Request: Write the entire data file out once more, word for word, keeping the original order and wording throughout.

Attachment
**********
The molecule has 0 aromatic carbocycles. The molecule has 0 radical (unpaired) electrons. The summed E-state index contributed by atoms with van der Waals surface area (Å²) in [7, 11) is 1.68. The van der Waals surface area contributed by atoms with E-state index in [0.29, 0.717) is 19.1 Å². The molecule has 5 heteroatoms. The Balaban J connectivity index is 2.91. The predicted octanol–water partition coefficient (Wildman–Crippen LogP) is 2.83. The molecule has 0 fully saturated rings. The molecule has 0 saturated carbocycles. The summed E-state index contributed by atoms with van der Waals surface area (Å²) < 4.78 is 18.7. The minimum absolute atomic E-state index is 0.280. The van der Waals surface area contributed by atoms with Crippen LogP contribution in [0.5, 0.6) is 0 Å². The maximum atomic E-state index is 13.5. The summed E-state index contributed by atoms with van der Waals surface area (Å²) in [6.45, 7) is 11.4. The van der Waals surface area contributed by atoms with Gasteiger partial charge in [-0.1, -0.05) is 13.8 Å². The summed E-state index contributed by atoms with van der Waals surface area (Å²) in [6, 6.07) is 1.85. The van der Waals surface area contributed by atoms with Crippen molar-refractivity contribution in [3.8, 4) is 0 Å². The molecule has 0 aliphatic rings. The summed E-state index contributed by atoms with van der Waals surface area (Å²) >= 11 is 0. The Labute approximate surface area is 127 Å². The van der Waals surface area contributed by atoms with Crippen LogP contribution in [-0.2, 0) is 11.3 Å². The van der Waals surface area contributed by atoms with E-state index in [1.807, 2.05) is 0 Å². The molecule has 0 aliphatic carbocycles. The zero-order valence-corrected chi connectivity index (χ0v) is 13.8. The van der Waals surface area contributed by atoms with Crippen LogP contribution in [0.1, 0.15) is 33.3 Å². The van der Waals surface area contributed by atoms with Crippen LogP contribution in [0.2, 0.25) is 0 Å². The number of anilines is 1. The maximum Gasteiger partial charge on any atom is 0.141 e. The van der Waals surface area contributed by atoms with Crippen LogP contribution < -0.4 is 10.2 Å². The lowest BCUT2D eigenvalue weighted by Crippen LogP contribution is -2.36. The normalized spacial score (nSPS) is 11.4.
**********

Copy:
The molecule has 0 aromatic carbocycles. The molecule has 0 radical (unpaired) electrons. The summed E-state index contributed by atoms with van der Waals surface area (Å²) in [7, 11) is 1.68. The van der Waals surface area contributed by atoms with E-state index in [0.29, 0.717) is 19.1 Å². The molecule has 5 heteroatoms. The Balaban J connectivity index is 2.91. The predicted octanol–water partition coefficient (Wildman–Crippen LogP) is 2.83. The molecule has 0 fully saturated rings. The molecule has 0 saturated carbocycles. The summed E-state index contributed by atoms with van der Waals surface area (Å²) < 4.78 is 18.7. The minimum absolute atomic E-state index is 0.280. The van der Waals surface area contributed by atoms with Crippen LogP contribution in [0.5, 0.6) is 0 Å². The maximum atomic E-state index is 13.5. The summed E-state index contributed by atoms with van der Waals surface area (Å²) in [6.45, 7) is 11.4. The van der Waals surface area contributed by atoms with Gasteiger partial charge in [-0.1, -0.05) is 13.8 Å². The summed E-state index contributed by atoms with van der Waals surface area (Å²) in [6, 6.07) is 1.85. The van der Waals surface area contributed by atoms with Crippen molar-refractivity contribution in [3.8, 4) is 0 Å². The molecule has 0 aliphatic rings. The summed E-state index contributed by atoms with van der Waals surface area (Å²) >= 11 is 0. The Labute approximate surface area is 127 Å². The van der Waals surface area contributed by atoms with Crippen LogP contribution in [-0.2, 0) is 11.3 Å². The van der Waals surface area contributed by atoms with E-state index in [1.807, 2.05) is 0 Å². The molecule has 0 aliphatic carbocycles. The zero-order valence-corrected chi connectivity index (χ0v) is 13.8. The van der Waals surface area contributed by atoms with Crippen LogP contribution in [0.1, 0.15) is 33.3 Å². The van der Waals surface area contributed by atoms with Crippen LogP contribution in [0.2, 0.25) is 0 Å². The number of anilines is 1. The maximum Gasteiger partial charge on any atom is 0.141 e. The van der Waals surface area contributed by atoms with Crippen LogP contribution < -0.4 is 10.2 Å². The lowest BCUT2D eigenvalue weighted by Crippen LogP contribution is -2.36. The normalized spacial score (nSPS) is 11.4.